Much in the same way that Amartya Sen introduced ethics into economics, Mahbub Ul Haq and his team posited in the 1994 Human Development Report (HDR), that “security”, until then associated with the prerogative of states in realist international relations and political science theories, should be seen from the point of view of people. The best way to achieve security (both at the global, national and societal levels), they argued, is to increase that of people. In the 1994 HDR, Human Security was broadly defined as “freedom from fear and freedom from want” and characterized as “safety from chronic threats such as hunger, disease, and repression as well as protection from sudden and harmful disruptions in the patterns of daily life – whether in homes, in jobs or in communities” (UNDP, 1994). Since then, a healthy debate has been raging both in academia and in policy circles around definitions of Human Security. Some focus on a narrow definition of “freedom from fear” that concentrates on safety from physical violence and threats, while others defend a broader definition that also refers to threats to livelihood (“freedom from want”) and indignities (“freedom to live in dignity”).
Interest in Human Security has been pursued in at least two different fields: When discussed in the context of international or national security, Human Security is juxtaposed with state-centered paradigms of security by proposing a people-centered answer to the questions of whose security (that of people in addition to states), security from what (from non-traditional sources, direct and indirect sources of violence, including structural violence) and security by what means (through development and human rights intervention, in addition to policing and military). When discussed in the context of development, Human Security refers to the assurance that the process and outcome of development is risk-free. It draws attention not just to levels of achievement, but to securing gains made by deliberately focusing on “downside risks”, such as conflicts, wars, economic fluctuations, natural disasters, extreme impoverishment, environmental pollution, ill health, and other menaces.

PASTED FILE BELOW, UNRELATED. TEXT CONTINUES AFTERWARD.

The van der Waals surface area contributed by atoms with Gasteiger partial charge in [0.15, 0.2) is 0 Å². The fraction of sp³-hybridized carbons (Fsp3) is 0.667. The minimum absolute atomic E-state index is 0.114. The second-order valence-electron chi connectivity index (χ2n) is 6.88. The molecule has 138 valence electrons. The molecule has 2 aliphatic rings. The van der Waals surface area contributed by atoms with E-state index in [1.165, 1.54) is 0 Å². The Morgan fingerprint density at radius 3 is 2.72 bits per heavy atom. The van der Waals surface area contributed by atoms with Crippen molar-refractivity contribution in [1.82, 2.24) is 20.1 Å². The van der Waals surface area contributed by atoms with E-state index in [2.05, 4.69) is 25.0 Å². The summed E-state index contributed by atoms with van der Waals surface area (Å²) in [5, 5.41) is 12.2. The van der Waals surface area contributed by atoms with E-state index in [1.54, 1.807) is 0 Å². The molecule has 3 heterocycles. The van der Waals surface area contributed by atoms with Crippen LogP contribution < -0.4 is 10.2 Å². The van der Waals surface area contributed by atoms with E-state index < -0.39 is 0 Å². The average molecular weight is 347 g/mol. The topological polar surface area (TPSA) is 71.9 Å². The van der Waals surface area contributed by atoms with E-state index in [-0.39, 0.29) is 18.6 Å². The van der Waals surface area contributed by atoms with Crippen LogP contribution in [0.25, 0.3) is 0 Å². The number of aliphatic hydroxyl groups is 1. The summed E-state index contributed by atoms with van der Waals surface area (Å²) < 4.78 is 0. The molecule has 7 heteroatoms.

This Kapuscinski development lecture on human security was delivered by Shahrbanou Tadjbakhsh, who has been teaching this subject at Columbia University and at the Institute of Political Sciences (Sciences Po) in Paris for over a decade and has developed a comprehensive textbook for students and worked with the Human Security Unit at the UN on a guidebook for practitioners.
The lecture covered the following:
- What is Human Security? Origins, definitions, critiques, uses and implications
- What are the added values to the fields of traditional security, Human Development and Human Rights?
- How has the concept been adopted or rejected at the global and regional levels?
- What are the operationalization principles and implications for policy and programming?
- How can human security/insecurity be measured?